Archive for the ‘Topaz InFocus’ Tag

Sunrise at Otter Point   2 comments


A beautiful sunrise at Otter Point, Acadia National Park, Maine.

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If one has never been to this place, one should visit, at least once.

Of all the places we travel in New England in the fall, Acadia National Park is one of our favorite stops. The conundrum is that we appreciate solitude and wilderness, but ANP in autumn is anything but empty. Over the years, though, we’ve found a rhythm to visiting, and know of a few small spots where you can spend the day with very few signs of human activity. Despite the popularity of ANP (one of the most heavily visited of the National Parks), the natural beauty is, I think, unparalleled, particularly on the east coast.

Feel the warmth of the sun by viewing larger. Just click on the image to open a new window.

This image proved fairly difficult to process, and I went through several iterations. Whenever I got the sun flare to show up as I wanted (i.e., not blown out), most of the HDR processing programs created serious halos, especially around the tree branches on the left. Trying to merge in original exposures or sky-enhanced layers proved to be too difficult because of the varying intensities of light in the sky. It turned out to be a tug-of-war between a good sun flare and excessive haloing, with neither really winning. In the end, although I merged the brackets (+/-2EV) with HDR Expose, Nik Software’s HDR Efex Pro turned out the best preliminary result, although some fixing up had to be done: Denoising filters used to knock down HDR Efex Pro’s noise levels wound up overly softening a few elements. Once again, Topaz InFocus, my new favorite plug-in, came to the rescue to bring back the detail in the rocks. I also have to give a nod to the Content-Aware Fill feature of my new Photoshop CS5 for taking out some lens refraction spots… nothing could’ve been easier!

The Bowl at Acadia National Park, Maine   2 comments


The Bowl, a small pond near the Gorham Trail in Acadia National Park, Maine

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It was just another beautiful autumn day at Acadia National Park on the Maine coast.

This is The Bowl, a small tarn near the Beehives on the eastern side of Mt. Desert Island. It was such a nice day, we just had to pull up for a while. Couldn’t just sit there — right? — so I started clicking off some hand-held brackets. Because of the inevitable camera motion when shooting hand-held and the usual softness brought about by HDR processing, this image needed some help. It was shot at 11mm f/2.8 with a CPL filter, which didn’t help matters.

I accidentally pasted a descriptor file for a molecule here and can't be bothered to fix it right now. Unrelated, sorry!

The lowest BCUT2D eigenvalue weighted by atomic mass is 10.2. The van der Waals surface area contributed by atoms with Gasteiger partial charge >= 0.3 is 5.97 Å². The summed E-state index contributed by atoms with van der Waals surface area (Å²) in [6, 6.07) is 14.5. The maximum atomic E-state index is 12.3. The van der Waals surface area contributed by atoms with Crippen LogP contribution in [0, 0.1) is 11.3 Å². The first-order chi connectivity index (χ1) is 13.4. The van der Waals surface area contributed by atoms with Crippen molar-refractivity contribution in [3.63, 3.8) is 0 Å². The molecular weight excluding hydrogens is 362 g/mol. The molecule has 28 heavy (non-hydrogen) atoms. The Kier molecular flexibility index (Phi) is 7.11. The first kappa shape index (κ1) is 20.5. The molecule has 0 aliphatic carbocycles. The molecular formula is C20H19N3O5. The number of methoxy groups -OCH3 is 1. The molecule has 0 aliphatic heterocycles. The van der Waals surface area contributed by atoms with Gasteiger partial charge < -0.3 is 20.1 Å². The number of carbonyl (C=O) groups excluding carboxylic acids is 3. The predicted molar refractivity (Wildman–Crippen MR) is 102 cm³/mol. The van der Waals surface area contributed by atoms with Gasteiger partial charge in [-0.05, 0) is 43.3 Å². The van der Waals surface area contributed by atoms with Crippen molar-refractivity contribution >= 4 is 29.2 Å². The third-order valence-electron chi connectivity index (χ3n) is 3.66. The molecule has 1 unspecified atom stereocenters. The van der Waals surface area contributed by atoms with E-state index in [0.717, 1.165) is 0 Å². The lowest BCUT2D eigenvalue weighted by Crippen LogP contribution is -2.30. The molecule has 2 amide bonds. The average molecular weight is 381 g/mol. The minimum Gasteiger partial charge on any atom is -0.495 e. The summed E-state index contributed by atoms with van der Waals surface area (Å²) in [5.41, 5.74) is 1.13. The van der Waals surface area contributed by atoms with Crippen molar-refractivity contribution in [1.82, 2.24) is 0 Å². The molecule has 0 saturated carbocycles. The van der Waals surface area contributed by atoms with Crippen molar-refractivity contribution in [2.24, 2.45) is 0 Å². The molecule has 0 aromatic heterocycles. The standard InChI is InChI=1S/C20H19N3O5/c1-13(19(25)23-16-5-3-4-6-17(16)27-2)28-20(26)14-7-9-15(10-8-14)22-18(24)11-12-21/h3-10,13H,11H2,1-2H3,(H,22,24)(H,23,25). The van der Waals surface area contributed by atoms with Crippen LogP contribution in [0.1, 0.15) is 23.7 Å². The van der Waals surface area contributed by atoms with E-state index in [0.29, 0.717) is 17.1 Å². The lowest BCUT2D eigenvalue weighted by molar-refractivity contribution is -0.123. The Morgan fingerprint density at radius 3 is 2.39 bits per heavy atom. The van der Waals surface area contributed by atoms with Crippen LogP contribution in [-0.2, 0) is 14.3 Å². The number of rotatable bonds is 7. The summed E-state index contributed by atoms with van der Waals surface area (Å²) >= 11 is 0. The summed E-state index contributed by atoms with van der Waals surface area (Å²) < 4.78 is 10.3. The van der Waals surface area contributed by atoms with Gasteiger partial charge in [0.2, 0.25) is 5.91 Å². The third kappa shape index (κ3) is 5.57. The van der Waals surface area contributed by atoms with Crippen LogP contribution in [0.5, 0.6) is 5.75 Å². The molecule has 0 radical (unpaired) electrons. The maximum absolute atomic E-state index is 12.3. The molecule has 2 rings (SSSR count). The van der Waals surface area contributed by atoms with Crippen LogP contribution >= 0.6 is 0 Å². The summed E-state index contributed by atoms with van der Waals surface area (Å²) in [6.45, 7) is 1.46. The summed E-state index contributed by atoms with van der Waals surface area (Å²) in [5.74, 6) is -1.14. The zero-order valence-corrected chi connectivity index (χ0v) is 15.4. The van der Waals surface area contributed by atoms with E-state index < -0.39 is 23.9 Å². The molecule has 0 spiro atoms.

While I don’t often recite highly detailed recipes, I thought this was a good example of “rescuing” an image that would otherwise sit as nothing more than a pleasant memory in the library. Thanks to one of my new favorite toys, Topaz InFocus, it became a viable HDR image.

I started off with a three-bracket (+/-2EV) merge in HDR Expose, with basic brightness and highlight adjustments in Unified Color’s Photoshop plug-in, 32 Float. Returning the result as a layer, a lens correction was used to relieve some barrel distortion. I invoked the new Topaz InFocus filter, dialing in just the right radius settings for this subject (1.76 radius, 2.7 suppress) in order to provide sharp detail in the wood grain of the logs. There were artifacts left in the tree line and water surface, but these could be addressed later. Having recently received an upgrade to Nik Color Efex Pro 3.0 Complete, I had access to the Pro Contrast filter, which can really help to pop an image and remove color cast. Topaz DeNoise was then used to remove the artifacts created by the InFocus pass (I’m trying to wean myself off of Imagenomic Noiseware Pro since they’re not currently 64-bit.) I had originally used one of my favorite tricks, Nik’s Darken/Lighten Center, to bring the eye toward the logs, but it created a hyper-polarized effect by darkening the sky, which just seemed unnaturally blue.

One thing that has become clear to me (pun not intended) is that Topaz InFocus tends to work best when you have discrete, straight edges in an image. The cityscape that Topaz provides on their website is a good example of this. For this landscape image of The Bowl, you wouldn’t want to preview the area of trees, as that area is soft and irregularly shaped. Bringing the InFocus preview window to the logs and foreground detail, however, provided the harder edges needed for the filter’s algorithms to work properly. Knowing this seems to be one key to having the filter work best for you.